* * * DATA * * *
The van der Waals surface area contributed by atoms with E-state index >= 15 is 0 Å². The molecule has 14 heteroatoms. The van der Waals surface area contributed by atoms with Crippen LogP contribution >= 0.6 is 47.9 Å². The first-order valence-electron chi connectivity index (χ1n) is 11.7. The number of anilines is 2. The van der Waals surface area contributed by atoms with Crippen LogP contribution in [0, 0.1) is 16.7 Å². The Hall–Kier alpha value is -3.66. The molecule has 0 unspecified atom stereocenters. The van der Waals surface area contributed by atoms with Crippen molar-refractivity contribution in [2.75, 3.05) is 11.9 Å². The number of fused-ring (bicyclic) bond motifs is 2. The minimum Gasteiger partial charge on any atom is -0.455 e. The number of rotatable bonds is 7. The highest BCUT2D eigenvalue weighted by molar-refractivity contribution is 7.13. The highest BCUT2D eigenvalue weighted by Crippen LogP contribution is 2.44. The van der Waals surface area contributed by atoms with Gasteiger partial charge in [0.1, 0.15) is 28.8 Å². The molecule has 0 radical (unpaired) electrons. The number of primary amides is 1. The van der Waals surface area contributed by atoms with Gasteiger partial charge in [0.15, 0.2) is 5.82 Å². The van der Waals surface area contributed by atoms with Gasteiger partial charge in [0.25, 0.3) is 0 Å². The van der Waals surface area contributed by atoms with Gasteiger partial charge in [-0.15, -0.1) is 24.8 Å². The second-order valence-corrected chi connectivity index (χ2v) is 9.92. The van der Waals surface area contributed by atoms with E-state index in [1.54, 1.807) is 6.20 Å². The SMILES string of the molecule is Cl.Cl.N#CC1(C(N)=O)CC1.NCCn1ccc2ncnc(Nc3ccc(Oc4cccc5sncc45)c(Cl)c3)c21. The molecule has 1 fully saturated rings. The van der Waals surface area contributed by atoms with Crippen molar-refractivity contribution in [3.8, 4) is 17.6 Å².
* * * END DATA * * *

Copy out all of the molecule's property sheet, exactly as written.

The van der Waals surface area contributed by atoms with E-state index >= 15 is 0 Å². The molecule has 14 heteroatoms. The van der Waals surface area contributed by atoms with Crippen LogP contribution >= 0.6 is 47.9 Å². The first-order valence-electron chi connectivity index (χ1n) is 11.7. The number of anilines is 2. The van der Waals surface area contributed by atoms with Crippen LogP contribution in [0, 0.1) is 16.7 Å². The Hall–Kier alpha value is -3.66. The molecule has 0 unspecified atom stereocenters. The van der Waals surface area contributed by atoms with Crippen molar-refractivity contribution in [2.75, 3.05) is 11.9 Å². The number of fused-ring (bicyclic) bond motifs is 2. The minimum Gasteiger partial charge on any atom is -0.455 e. The number of rotatable bonds is 7. The highest BCUT2D eigenvalue weighted by molar-refractivity contribution is 7.13. The highest BCUT2D eigenvalue weighted by Crippen LogP contribution is 2.44. The van der Waals surface area contributed by atoms with Gasteiger partial charge in [0.1, 0.15) is 28.8 Å². The molecule has 0 radical (unpaired) electrons. The number of primary amides is 1. The van der Waals surface area contributed by atoms with Gasteiger partial charge in [0.15, 0.2) is 5.82 Å². The van der Waals surface area contributed by atoms with Gasteiger partial charge in [0.25, 0.3) is 0 Å². The van der Waals surface area contributed by atoms with Gasteiger partial charge in [-0.15, -0.1) is 24.8 Å². The second-order valence-corrected chi connectivity index (χ2v) is 9.92. The van der Waals surface area contributed by atoms with E-state index in [1.54, 1.807) is 6.20 Å². The SMILES string of the molecule is Cl.Cl.N#CC1(C(N)=O)CC1.NCCn1ccc2ncnc(Nc3ccc(Oc4cccc5sncc45)c(Cl)c3)c21. The molecule has 1 fully saturated rings. The van der Waals surface area contributed by atoms with Crippen molar-refractivity contribution in [3.8, 4) is 17.6 Å².